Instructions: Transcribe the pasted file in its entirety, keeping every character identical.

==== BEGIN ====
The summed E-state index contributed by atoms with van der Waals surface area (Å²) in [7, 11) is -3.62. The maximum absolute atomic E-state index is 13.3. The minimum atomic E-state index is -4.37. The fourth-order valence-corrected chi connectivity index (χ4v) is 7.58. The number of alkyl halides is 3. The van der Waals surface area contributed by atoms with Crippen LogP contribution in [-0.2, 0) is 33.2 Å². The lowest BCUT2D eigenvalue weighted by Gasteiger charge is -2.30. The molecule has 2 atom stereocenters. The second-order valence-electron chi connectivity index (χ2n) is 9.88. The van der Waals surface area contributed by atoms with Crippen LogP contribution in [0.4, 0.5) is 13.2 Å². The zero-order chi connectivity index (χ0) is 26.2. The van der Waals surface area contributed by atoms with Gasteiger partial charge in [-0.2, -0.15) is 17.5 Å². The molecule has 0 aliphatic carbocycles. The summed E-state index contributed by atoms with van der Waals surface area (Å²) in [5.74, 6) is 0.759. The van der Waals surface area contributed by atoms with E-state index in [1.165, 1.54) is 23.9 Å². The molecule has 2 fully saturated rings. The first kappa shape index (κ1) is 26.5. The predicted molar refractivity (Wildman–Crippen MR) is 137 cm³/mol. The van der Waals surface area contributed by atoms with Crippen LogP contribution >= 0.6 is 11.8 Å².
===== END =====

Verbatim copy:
The summed E-state index contributed by atoms with van der Waals surface area (Å²) in [7, 11) is -3.62. The maximum absolute atomic E-state index is 13.3. The minimum atomic E-state index is -4.37. The fourth-order valence-corrected chi connectivity index (χ4v) is 7.58. The number of alkyl halides is 3. The van der Waals surface area contributed by atoms with Crippen LogP contribution in [-0.2, 0) is 33.2 Å². The lowest BCUT2D eigenvalue weighted by Gasteiger charge is -2.30. The molecule has 2 atom stereocenters. The second-order valence-electron chi connectivity index (χ2n) is 9.88. The van der Waals surface area contributed by atoms with Crippen LogP contribution in [0.4, 0.5) is 13.2 Å². The zero-order chi connectivity index (χ0) is 26.2. The van der Waals surface area contributed by atoms with Gasteiger partial charge in [-0.2, -0.15) is 17.5 Å². The molecule has 0 aliphatic carbocycles. The summed E-state index contributed by atoms with van der Waals surface area (Å²) in [5.74, 6) is 0.759. The van der Waals surface area contributed by atoms with E-state index in [1.165, 1.54) is 23.9 Å². The molecule has 2 fully saturated rings. The first kappa shape index (κ1) is 26.5. The predicted molar refractivity (Wildman–Crippen MR) is 137 cm³/mol. The van der Waals surface area contributed by atoms with Crippen LogP contribution >= 0.6 is 11.8 Å².